OUR COMMON GROUND Voice, Dr. Wilmer Leion
PressTV-‘GOPer attempting to derail Iran talks’.
US Republican Senator Johnny Isakson’s push for obtaining compensation for Americans who were held hostage in Iran from 1979 to 1981 is aimed at derailing the negotiations between Washington and Tehran over its nuclear energy program, American political scientist Dr. Wilmer Leon says.
Isakson has filed two amendments to Iran legislation, introduced earlier by Senators Bob Corker and Robert Menendez, that would “ensure that resolving the issue of compensation for hostages is considered” prior to any nuclear agreement between Iran and the P5+1 group of countries.
Iran and the P5+1 group – the US, Britain, France, China, Russia and Germany – reached a landmark framework agreement over Tehran’s nuclear program in Switzerland on April 2. The two sides will now work to draft a final accord by the end of June.
The Americans held hostage in the US embassy in Tehran will meet with lawmakers’ staffs next week to reiterate their demand for compensation from Iran.
Commenting to Press TV on Friday, Dr. Leon said “the timing of this of course is a bit troublesome, because the White House has been saying from the very beginning the nuclear issues, the nuclear negotiations with Iran are the sole issues being considered here.”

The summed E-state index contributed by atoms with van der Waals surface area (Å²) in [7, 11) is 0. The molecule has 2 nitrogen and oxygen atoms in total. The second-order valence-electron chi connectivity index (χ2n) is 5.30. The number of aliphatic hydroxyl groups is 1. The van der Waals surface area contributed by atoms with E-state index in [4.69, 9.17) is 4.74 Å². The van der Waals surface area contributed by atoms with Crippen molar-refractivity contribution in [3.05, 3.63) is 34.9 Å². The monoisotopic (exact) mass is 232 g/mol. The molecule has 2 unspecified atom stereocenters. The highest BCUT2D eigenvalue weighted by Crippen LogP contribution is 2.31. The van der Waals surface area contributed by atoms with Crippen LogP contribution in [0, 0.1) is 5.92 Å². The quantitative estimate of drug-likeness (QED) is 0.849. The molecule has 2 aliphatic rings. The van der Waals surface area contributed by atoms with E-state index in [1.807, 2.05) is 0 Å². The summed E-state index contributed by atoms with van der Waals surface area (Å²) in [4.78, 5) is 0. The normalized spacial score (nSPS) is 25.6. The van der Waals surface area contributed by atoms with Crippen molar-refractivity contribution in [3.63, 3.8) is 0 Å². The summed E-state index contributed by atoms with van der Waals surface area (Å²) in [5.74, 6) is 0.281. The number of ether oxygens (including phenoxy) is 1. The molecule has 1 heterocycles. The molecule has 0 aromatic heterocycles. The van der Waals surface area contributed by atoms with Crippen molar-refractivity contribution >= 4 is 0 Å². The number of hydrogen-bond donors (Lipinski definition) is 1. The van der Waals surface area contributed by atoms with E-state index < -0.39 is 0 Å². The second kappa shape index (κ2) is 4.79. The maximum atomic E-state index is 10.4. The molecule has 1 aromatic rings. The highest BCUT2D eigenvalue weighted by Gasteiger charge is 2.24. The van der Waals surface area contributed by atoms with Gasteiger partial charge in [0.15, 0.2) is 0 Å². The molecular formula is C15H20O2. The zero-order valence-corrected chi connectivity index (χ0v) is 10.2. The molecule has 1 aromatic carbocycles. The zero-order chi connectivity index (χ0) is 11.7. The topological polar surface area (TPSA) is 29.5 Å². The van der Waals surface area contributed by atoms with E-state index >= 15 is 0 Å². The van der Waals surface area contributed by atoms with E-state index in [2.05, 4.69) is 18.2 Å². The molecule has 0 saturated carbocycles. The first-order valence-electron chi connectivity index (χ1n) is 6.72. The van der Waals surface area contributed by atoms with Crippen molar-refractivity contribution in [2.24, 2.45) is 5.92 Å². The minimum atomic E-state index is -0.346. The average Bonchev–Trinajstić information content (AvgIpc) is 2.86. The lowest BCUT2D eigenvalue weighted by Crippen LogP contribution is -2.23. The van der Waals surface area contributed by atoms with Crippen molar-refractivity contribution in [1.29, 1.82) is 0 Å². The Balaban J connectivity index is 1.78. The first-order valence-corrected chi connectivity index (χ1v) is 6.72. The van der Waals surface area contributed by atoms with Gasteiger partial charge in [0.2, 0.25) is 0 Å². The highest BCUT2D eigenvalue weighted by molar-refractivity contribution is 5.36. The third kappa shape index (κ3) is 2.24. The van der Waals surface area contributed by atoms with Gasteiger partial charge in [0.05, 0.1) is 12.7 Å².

“One has to wonder if this is now being added into the dialogue (and) if Isakson’s issue is as issue of more derailing the negotiators or truly seeing compensation for the individuals that were held hostage,” he said.
Leon, SIRIUS Radio talk show host, stated that “to inject anything new into the process for me would be incredibly troublesome because as important as it is to have the former US hostages compensated, nuclear security in this world, I think, is a little more important than the millions of dollars that these individuals are seeking.”
Leon also said that such a demand is not even lawful as the US agreed in 1979 not to demand compensation for the Americans.
“In the agreement in 1979, I believe, I’m drawing a blank on the name of the agreement, that it was agreed that the hostages would not be able to sue the government of Iran,” he said, adding that “with that now the United States wants to renege on that agreement.”
In November 1979, a group of Iranian university students stormed the US embassy in Tehran, also known as the “den of espionage”.
The students believed the US mission had turned into a center of spying aimed at overthrowing the Islamic establishment in Iran following the Islamic Revolution earlier that year.
Documents found at the compound later confirmed claims by Iranian students that Washington was using its Tehran embassy to plot to topple the new Islamic establishment of Iran.